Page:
While the third Sunday of the season in the NFL is not significant to many opponents, it is for the Patriots and Jets. For New England, it forever changed their history, nevermind reshaping the entire sport’s image of Boston. While for the Jets, it leaves the question “what if?”

The United States was still in mourning when the Jets traveled to Foxboro Stadium on September 23, 2001. Trailing 10-3 with 5:11 left in the 4th quarter, the Patriots faced a third down and ten from their 19-yard line.

After losing in Week 1, Drew Bledsoe knew to start 0-2 with losses to the downtrodden Bengals and Jets, might start the clock ticking towards changes. The same worries faced second-year Head Coach Bill Belichick, who was now about to fall to 5-13 since resigning on a napkin as HC of the NYJ. As Bledsoe took off from the pocket and tried to run for the first down, little did he know he was about to change team history forever.

THE BRADY ERA

What began for the New England Patriots that day (internal injuries to Bledsoe were more severe than initially thought) is still going strong.

The New York Jets and Mo Lewis had no idea that the player that took over the Patriots franchise quarterback was the true franchise quarterback.

Since that day, the world of professional football has witnessed the greatest player ever to take the field. The Patriots have won just under 80 percent of all their regular-season games since Brady took over for Bledsoe on September 23, 2001.

New England currently has streaks of eight consecutive AFC Championship Game appearances, ten AFC East division titles, and 16 seasons with ten or more wins. The Jets division title in 2002 was the only blemish in Brady’s resume, as the Patriots have won the AFC East in 16 of his 17 full seasons. Brady missed all but the first half of the season opener in 2008, and despite winning 11 games, the Patriots did not qualify for the postseason.

NUMBERS vs. BRADY

Since the numbers with Brady at the helm are so dominant, it is not fair for me to compare the Jets over the same period. To show just how dominant Brady has been, I gave the Jets a fair shot by going back to the start of the 1988 season. In essence, I am comparing the last 31 New York Jets regular seasons to Tom Brady’s career, which spans 17 seasons. I did include postseason numbers for both parties.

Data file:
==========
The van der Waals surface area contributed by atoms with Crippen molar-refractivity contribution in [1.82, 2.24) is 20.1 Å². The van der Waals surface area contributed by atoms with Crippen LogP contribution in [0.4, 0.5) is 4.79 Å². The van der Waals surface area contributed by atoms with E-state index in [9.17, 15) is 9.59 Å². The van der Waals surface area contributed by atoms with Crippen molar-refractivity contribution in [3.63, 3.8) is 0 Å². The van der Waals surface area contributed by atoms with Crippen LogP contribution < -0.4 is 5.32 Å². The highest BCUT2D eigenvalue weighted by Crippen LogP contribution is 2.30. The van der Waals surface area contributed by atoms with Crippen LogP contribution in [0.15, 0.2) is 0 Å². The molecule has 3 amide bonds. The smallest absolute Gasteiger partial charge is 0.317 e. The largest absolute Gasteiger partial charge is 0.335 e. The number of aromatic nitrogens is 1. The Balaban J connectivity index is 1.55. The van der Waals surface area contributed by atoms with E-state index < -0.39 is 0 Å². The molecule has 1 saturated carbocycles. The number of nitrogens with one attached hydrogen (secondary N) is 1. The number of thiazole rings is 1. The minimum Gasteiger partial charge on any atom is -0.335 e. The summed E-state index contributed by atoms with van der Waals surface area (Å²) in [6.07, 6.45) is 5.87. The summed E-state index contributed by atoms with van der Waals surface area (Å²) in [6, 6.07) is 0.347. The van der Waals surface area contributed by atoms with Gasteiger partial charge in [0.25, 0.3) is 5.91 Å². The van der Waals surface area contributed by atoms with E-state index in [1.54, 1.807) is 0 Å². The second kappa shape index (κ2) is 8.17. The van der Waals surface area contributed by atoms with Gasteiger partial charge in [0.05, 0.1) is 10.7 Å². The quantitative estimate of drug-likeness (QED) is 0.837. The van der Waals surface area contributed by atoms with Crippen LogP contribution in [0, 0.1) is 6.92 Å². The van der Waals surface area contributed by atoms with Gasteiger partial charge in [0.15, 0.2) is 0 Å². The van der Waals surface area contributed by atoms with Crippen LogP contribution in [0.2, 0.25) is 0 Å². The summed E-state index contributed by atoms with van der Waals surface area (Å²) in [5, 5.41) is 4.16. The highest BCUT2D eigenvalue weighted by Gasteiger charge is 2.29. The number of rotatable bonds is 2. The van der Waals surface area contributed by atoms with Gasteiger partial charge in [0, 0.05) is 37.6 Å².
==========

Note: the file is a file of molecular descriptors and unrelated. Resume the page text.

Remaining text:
Since making his first NFL start on September 30, 2001, Brady has started 309 games, postseason included. During that time, he has won 239 games and thrown for 595 total touchdowns.

Since the start of the 1988 season, the NY Jets have played in 513 games (postseason included). Over that time, they have won 225 games and thrown 601 touchdown passes.

Despite playing 204 fewer games, Brady has won 14 more games and thrown just five fewer TD passes than the entire Jets franchise since 1988.

The Jets will be entering New England a wounded animal, having lost the first two games of 2019 and without starting QB Sam Darnold. Meanwhile, the Patriots look to keep rolling with 42-year old Brady at the helm. The Patriots have outscored their first two opponents, the Steelers, and Dolphins, by a combined score of 76-3. The Patriots +73 point differential in the first two games of the season third-best in NFL history. Only the 1970 Detroit Lions (+75) and 1975 Washington Redskins (+74), have outscored their opponents by a wider margin in the seasons first two games.

Sunday will be Brady’s 36th career start against the Jets (postseason included). He is 28-7 (.800) overall, including a 15-3 record at Gillette Stadium. Overall Brady has thrown for 58 career TD against the Jets (30 at home) compared to just 15 interceptions (5 at home). Brady has averaged 245 yards per game passing overall (244 at home) and completed just under 62 percent of his passes.

The Jets have lost eight straight games, including 11 consecutive in the regular season against New England at home. Brady and the Pats have been exceptionally cruel to their divisional rivals in their last three matchups, outscoring them 105-12.

The last time the Jets left victorious at Gillette Stadium was the 2010 AFC Divisional Playoffs, when they stunned Brady and Belichick, 28-21. The last time Gang Green won at New England during the regular season was in 2006.

The excellent news for Gang Green is that a bye week lay in waiting during Week 4. The gives the Jets a chance to lick their wounds before they head to Philadelphia – a franchise they are 0-10 against – when they return.